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4 Portfolio Strategies for a Volatile Market

4 Portfolio Strategies for a Volatile Market
Ron DeLegge, Editor
March 25, 2009

SAN DIEGO ( – After experiencing all of the ups and downs of the stock market, do you ever get the feeling like you’re on a ship that’s about to sink? If so, you’re not alone.

As of late, we’ve seen volatile stock trading sessions with one day percentage swings between 1 to 5 percent. In the past that may have seemed abnormal, but it’s become today’s new normal.

In a little more than one month, we’ve seen the Dow Jones Industrial Average (NYSEArca: DIA) trade down to 6,440 from 7,550 and then rebound to 7,800. The S&P 500 stock index (NYSEArca: SPY) went from around 800 down to the forsaken 666 number and then up to 823. Interestingly, the NASDAQ Composite Index (NasdaqGM: ONEQ) which is typically the more volatile stock index of the three has been the most stable. The NASDAQ’s good performance is largely due to recent rise in technology stocks (NYSEArca: XLK). 

To get a better handle on how much stocks are moving up and down, there are financial tools to help you. The VIX index, which is also known as the “fear indicator”, measures the implied volatility of the S&P 500. After touching an elevated reading of 80.86 back in late November, the VIX has subsequently declined by 50%. The current VIX reading is around 40. 

Here’s four portfolio strategies for successfully dealing with volatile markets:

Limiting Your Downside
Stop/Loss orders are a popular technique for limiting your downside exposure. For example, if you bought the SPDR Gold Shares (NYSEArca: GLD) at a market price of $90 per share you may decide to place a 5% or 10% downside floor on your purchase. The idea is to prevent market losses from becoming larger than you want.

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A stop order to buy or sell an ETF happens at the market price once the ETF has traded at or through your specified price. (Also known as the “stop price.”) The advantages of stop orders is they act as an automatic trigger for an order entry or exit once a certain price level has been achieved. The disadvantages are your order may get filled at a much higher or lower price than the ETF’s price, especially in fast moving markets. There are also variations of stop/loss orders too, such as stop limits.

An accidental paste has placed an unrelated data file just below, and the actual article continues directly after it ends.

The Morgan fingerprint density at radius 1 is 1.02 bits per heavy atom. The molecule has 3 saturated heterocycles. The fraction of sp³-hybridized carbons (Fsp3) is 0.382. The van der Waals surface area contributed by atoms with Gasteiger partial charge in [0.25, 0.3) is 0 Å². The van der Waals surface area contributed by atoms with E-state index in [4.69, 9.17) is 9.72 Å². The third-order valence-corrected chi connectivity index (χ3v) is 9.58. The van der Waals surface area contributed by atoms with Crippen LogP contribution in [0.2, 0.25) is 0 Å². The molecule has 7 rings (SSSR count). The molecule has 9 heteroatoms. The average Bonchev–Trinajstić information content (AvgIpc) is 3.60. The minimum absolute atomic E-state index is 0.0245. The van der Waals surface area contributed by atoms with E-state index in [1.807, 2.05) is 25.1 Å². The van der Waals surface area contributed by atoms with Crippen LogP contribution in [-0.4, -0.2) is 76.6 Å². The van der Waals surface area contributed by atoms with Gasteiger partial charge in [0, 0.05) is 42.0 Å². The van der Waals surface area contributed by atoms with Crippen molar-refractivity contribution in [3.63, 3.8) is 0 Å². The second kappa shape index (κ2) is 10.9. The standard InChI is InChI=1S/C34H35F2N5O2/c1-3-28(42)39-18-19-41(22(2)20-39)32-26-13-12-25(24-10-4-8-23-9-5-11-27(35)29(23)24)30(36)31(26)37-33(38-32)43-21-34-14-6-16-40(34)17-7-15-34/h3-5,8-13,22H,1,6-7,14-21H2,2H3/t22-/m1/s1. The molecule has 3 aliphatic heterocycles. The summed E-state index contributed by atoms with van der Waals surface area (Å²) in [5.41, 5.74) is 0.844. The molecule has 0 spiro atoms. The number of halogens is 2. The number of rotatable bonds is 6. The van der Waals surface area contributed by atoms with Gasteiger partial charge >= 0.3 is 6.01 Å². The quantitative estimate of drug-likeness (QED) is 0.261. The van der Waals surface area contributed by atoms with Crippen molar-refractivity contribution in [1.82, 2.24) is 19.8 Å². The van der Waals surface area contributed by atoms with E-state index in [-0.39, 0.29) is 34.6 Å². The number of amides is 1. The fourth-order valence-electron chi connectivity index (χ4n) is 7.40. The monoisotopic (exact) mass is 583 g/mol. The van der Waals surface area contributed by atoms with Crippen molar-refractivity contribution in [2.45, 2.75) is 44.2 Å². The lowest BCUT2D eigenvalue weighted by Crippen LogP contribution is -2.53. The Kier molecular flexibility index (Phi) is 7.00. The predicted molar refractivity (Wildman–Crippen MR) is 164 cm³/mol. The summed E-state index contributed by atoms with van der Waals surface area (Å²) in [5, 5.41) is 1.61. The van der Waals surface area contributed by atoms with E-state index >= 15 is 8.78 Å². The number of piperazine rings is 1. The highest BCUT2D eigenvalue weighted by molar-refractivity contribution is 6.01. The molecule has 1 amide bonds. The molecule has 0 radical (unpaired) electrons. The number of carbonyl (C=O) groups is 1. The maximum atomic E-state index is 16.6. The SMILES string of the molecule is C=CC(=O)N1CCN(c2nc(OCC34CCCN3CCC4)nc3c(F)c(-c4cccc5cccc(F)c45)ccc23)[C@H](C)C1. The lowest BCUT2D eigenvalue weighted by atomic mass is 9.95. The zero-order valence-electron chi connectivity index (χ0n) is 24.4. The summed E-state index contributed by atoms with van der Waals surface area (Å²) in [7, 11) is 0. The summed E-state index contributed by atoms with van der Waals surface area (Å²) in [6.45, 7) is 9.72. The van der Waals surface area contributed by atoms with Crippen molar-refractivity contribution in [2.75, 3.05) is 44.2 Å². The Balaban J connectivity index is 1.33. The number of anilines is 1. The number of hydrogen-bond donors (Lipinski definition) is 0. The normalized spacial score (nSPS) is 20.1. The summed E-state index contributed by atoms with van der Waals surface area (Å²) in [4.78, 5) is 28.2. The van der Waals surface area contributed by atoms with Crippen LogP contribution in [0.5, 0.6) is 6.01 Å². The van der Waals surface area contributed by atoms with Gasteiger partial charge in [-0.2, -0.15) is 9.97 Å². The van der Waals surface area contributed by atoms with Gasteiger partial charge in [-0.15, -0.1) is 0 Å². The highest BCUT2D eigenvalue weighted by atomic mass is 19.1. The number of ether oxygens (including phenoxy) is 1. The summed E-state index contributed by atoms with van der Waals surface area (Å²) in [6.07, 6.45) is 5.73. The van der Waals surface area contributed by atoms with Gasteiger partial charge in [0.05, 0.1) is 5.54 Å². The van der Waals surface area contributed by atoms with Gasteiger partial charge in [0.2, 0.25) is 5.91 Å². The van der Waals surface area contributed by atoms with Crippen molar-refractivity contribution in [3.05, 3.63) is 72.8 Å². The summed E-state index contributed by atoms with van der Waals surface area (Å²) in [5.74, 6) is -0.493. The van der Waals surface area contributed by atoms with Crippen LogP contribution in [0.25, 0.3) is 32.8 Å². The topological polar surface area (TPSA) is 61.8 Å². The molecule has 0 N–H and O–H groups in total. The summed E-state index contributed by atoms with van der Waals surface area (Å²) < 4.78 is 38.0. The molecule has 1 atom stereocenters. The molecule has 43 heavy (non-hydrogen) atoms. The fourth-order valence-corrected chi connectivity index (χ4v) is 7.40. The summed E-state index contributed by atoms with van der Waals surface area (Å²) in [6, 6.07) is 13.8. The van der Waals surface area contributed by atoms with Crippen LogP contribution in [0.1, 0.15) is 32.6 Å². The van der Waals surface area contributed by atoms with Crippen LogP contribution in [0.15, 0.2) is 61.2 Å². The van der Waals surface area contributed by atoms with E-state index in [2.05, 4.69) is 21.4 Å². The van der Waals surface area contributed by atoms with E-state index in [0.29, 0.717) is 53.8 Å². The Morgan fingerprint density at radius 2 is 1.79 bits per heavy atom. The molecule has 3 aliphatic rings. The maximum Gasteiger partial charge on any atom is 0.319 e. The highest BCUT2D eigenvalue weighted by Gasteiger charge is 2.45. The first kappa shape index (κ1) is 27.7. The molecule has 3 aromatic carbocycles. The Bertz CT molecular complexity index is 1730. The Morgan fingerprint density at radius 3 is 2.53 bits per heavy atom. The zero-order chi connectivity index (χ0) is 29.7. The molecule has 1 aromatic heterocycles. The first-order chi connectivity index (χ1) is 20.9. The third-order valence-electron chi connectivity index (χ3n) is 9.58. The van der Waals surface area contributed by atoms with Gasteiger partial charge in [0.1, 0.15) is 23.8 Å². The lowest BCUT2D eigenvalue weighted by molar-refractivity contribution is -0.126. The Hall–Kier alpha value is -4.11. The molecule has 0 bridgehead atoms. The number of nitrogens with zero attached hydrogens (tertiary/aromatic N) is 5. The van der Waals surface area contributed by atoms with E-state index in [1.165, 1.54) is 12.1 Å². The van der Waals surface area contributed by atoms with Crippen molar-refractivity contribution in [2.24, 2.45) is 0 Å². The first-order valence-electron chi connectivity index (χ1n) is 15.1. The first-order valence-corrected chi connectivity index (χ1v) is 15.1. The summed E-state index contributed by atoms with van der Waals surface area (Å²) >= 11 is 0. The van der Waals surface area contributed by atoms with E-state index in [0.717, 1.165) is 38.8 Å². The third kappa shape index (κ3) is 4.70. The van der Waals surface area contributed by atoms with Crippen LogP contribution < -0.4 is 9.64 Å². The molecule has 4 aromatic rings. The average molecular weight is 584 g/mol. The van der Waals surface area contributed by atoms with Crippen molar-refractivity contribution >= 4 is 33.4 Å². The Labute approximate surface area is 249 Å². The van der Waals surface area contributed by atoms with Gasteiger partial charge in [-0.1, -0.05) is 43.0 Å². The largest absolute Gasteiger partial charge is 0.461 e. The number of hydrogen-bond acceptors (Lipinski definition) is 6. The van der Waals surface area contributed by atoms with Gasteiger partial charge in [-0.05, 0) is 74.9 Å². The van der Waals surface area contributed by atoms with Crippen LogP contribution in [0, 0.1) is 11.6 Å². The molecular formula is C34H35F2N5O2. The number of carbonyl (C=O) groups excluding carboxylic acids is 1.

Hedging Your Positions
ETFs are effective hedging tools for managing risk. For example, investors can guard against over-concentrated equity positions by using ETFs as single stock substitutes. Dan Dolan, Director of Wealth Management Strategies at the Select Sector SPDRs suggests asking a few basic questions. “Will your ETFs be a stock or mutual fund alternative, a core position or a satellite position? Are you increasing or decreasing the overall risk in the portfolio?” Dolan encourages investors to look at how sector ETFs can help them to hedge and even execute various portfolio strategies. 

In the February edition of our ETF Profit Strategy Newsletter we assembled a list of “50 Blue Chip Stocks and their ETF Replacements.” We matched up stocks with their corresponding ETFs by market size, market orientation, and industry sector. The idea of using ETFs as stock or mutual fund replacements can reduce risk and volatility by letting you diversify away from large equity or fund positions. Another hedging technique is using inverse performing or short ETFs to protect against a market decline.

Sector Rotation
Convenient market exposure to various industry sectors is readily obtained with ETFs. For example, if you’re bullish on healthcare stocks, you can overweight the S&P healthcare sector (NYSEArca: XLV) within your portfolio. Conversely, if you’re bearish on utility stocks (NYSEArca: XLU) you can underweight or avoid this sector.

By tactically shifting assets, you can over and underweight specific sectors according to their financial research, economic outlook, or market objective. Owning or selling concentrated business segments allows ETF investors to capitalize on both positive and negative sector trends.

Using Call/Put Options on ETFs
After hearing the word "options" some investors are scared off. Unfortunately, many people have been misled or given an inaccurate view of options. The bottom line is this: Options are merely financial tools that can help ETF investors to manage risk and to possibly even bag some profits.

One commonly used options strategy is to purchase protective put options. This allows an ETF investor to protect their long ETF positions and to offset any potential market declines. In the March and April editions of our ETF Profit Strategy Newsletter, we highlighted four key ETF options strategies. We explained the basics of how call/put options work and gave specific examples of ETF option strategies executed.

Executing Your Strategies
Exchange-traded funds allow you to execute portfolio strategies that help you to reduce the volatility of your investment portfolio. The exact portfolio strategies you decide to use will largely depend upon your unique investment goals, tolerance for risk, and your investment time horizon.

Some of the strategies mentioned above are not possible to execute with traditional mutual funds. For example, mutual funds do not offer intraday liquidity and can only be bought/sold at the fund’s net asset value (NAV) price. On the other hand, ETFs do have intraday liquidity and can be bought/sold at whatever market price they’re trading at.

The financial flexibility of ETFs is one of their greatest strengths. It’s also one of the reasons more and more investors are turning to ETF investing to reach their investment goals.

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